Nothing more came in for about two weeks. When the first real advertising payload arrived it went into the "bad message" sump and it was several days before I had enough spare time to deal with the accumulated sludge. Since this was just one of dozens of bogus accounts that receive occasional messages, I made a note of the "nadine" name and archived the message with the intent to take further action if the traffic volume climbed.
Which it did.
Nadine began to receive messages from other entities. Harris Polls sent their first blast about two weeks later, and swiftly became the most prolific sender. After a few of these arrived, I followed the "how did you end up on our list" link and determined that Harris had apparently obtained Nadine's information from delivere/matchlogic. Now there was a breathtaking surprise.
Harris ignored the "no such user" notice, so after the first four messages I dropped them into the mail server's deny list, where they remained for a number of months. Despite the fact that every message to nadine@honet elicited a "553 domain tesp.com does not accept mail from HARRISPOLLONLINE.COM" response, they were still pounding away months later, when I removed the block in order to collect evidence for some legal proceedings that were under way.
Harris continued to send Nadine several messages per month until 9 August 2001, when the stream unaccountably stopped. In all, 79 messages were received, in addition to the ones that were rejected during the four months when Harris were in the local deny list.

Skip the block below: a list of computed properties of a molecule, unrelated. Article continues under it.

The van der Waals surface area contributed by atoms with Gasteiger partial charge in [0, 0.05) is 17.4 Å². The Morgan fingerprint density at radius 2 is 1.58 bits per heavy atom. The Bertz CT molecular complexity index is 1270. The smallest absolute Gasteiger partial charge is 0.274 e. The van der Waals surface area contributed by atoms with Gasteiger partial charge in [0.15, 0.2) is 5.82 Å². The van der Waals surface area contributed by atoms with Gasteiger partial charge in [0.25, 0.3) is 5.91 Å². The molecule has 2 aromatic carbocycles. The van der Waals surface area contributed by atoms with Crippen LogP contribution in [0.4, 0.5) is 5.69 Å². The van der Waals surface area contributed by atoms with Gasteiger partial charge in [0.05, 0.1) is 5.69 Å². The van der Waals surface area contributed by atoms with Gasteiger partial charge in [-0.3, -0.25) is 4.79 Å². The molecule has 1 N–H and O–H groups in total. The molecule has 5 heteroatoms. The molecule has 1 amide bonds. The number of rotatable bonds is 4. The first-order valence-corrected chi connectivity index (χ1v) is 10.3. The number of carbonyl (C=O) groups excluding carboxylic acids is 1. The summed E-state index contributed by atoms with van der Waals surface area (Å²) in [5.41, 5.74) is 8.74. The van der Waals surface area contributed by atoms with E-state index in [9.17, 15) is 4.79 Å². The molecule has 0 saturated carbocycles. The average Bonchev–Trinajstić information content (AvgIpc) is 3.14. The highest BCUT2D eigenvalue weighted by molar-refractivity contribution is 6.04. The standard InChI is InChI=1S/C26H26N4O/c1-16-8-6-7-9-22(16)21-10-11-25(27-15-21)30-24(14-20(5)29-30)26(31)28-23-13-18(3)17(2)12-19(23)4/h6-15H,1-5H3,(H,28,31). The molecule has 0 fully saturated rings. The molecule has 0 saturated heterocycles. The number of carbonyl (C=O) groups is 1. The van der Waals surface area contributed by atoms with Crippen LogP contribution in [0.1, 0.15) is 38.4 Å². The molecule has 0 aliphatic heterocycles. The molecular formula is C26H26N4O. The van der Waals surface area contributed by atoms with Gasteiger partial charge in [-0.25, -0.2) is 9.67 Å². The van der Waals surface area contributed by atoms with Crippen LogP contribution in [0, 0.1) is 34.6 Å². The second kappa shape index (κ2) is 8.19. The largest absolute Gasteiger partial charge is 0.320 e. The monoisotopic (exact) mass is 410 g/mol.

Update: on 23-Jan-2002 a request to confirm arrived, indicating the start of yet another round. Perhaps this time they have instituted real confirmation procedures, and nothing more will arrive.
01-Feb-2002: Apparently no answer doesn't mean a "NO" answer. Is this what is meant by "double opt out"?
Ourhouse.com hired enlist.com to send Nadine a message. A second one, identical to the first, arrived the next day. Perhaps Ourhouse.com changed their minds about this method of advertising, because Nadine never heard from them again.
Next to step up to the plate were webstakes.com/idialog.com. They sent a total of five messages, each one entirely HTML, one each in May, July and August, and then two in September. Perhaps they were convinced that Nadine would never use a simple text email client, or they just didn't mind making the recipient wade through crufty HTML to get to the exceedingly valuable content.
smarterkids.com was another one-shot wonder, sent by enlist.com.
Only one message was sent (by enlist.com) directly on behalf of AT&T. A few others during the later deluge mentioned AT&T or associated products.
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